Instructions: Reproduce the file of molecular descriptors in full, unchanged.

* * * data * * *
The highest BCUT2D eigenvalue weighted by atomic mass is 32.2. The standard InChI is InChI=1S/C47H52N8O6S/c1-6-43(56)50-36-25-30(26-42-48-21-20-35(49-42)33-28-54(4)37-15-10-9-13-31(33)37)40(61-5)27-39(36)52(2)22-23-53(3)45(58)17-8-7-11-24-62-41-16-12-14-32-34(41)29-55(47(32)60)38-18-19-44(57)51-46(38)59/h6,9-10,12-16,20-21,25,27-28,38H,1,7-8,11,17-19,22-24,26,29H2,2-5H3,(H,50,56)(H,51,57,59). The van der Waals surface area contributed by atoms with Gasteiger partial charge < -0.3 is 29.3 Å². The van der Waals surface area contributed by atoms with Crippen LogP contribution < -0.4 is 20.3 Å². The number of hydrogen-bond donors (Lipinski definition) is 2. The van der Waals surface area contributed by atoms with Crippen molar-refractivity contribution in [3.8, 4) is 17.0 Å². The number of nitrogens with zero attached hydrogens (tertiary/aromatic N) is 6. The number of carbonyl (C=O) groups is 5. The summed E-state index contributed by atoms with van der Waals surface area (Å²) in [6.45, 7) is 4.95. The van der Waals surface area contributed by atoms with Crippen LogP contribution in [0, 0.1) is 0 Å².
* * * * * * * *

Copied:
The highest BCUT2D eigenvalue weighted by atomic mass is 32.2. The standard InChI is InChI=1S/C47H52N8O6S/c1-6-43(56)50-36-25-30(26-42-48-21-20-35(49-42)33-28-54(4)37-15-10-9-13-31(33)37)40(61-5)27-39(36)52(2)22-23-53(3)45(58)17-8-7-11-24-62-41-16-12-14-32-34(41)29-55(47(32)60)38-18-19-44(57)51-46(38)59/h6,9-10,12-16,20-21,25,27-28,38H,1,7-8,11,17-19,22-24,26,29H2,2-5H3,(H,50,56)(H,51,57,59). The van der Waals surface area contributed by atoms with Gasteiger partial charge < -0.3 is 29.3 Å². The van der Waals surface area contributed by atoms with Crippen LogP contribution < -0.4 is 20.3 Å². The number of hydrogen-bond donors (Lipinski definition) is 2. The van der Waals surface area contributed by atoms with Crippen molar-refractivity contribution in [3.8, 4) is 17.0 Å². The number of nitrogens with zero attached hydrogens (tertiary/aromatic N) is 6. The number of carbonyl (C=O) groups is 5. The summed E-state index contributed by atoms with van der Waals surface area (Å²) in [6.45, 7) is 4.95. The van der Waals surface area contributed by atoms with Crippen LogP contribution in [0, 0.1) is 0 Å².